Matt, Evil Enablers is a joking term for those of us who encourage other to get hooked on our hobbies, and to acquire all of the goodies that go along with said hobbies! It’s meant to be silly, not rude or insulting! Hope it’s ok!

  3. My first thought for what to use to prop up the tiles were bricks. It will withstand the heat. When you mentioned something metal, I thought that might get hot when you use the heat gun and god forbid you touch it, you could burn yourself. Plus the tile size and the brick size might be close enough, that when you place the tile on top of the bricks it would prevent any drips from going underneath the tiles.
    Anyway, just a thought.
    I love the tile idea. So colorful and creative.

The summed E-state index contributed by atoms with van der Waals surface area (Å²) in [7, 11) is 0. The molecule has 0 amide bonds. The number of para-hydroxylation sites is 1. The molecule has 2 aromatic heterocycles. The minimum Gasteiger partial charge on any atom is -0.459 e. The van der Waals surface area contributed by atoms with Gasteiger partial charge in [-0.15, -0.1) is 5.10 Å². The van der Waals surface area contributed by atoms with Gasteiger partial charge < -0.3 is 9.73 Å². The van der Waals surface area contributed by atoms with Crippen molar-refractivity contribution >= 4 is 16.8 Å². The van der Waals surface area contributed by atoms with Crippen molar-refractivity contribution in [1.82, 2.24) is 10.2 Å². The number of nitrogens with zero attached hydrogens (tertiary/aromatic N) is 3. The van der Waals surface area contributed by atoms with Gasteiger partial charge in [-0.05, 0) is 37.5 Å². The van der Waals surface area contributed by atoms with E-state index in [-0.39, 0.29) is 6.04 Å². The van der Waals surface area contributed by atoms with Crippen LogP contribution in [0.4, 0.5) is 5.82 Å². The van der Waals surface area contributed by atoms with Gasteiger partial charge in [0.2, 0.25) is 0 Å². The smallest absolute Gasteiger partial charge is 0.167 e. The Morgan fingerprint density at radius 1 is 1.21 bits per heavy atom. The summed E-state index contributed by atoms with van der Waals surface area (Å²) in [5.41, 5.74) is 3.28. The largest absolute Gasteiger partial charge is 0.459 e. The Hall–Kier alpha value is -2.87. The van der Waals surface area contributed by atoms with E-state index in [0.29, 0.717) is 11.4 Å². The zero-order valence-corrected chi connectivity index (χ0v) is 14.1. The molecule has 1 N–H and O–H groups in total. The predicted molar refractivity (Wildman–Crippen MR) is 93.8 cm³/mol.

1. The resin is also a great adhesive. Tile would be permanently adhered to the bricks. The best idea is nice wide painters tape around the underneath edge. The tick is to peel the tape off along with the drips before the resin has fully set but hardened enough to not hold fingerprints. Once it has fully set it is difficult to remove the tape. While still flexible (and that will vary depending upon the brand of resin used) it is easy to pull off tape, drips and all.

      Also, rather than a heat gun, you could use a hair dryer to move the resin around or save the supports from melting. An other option for a support is silicone muffin cups.

  4. Do you have any left over rebar from your concrete pour? Maybe placing tiles on top of rebar would work instead of cups.

    I think the tiles are really pretty and such a good idea to use in the pantry!

  5. Hi Kristi, I would suggest to hold the tiles in a thin layer of plaster of Paris which can be easily broken to release the ceramic tiles when you are finished. or make a cornflour&silicone “dough” , maybe with some babypowder so that the tile doesnt stick to it. Either should withstand the heat from the heatgun.
    I love to follow you. Thank you for sharing your ideas and processes.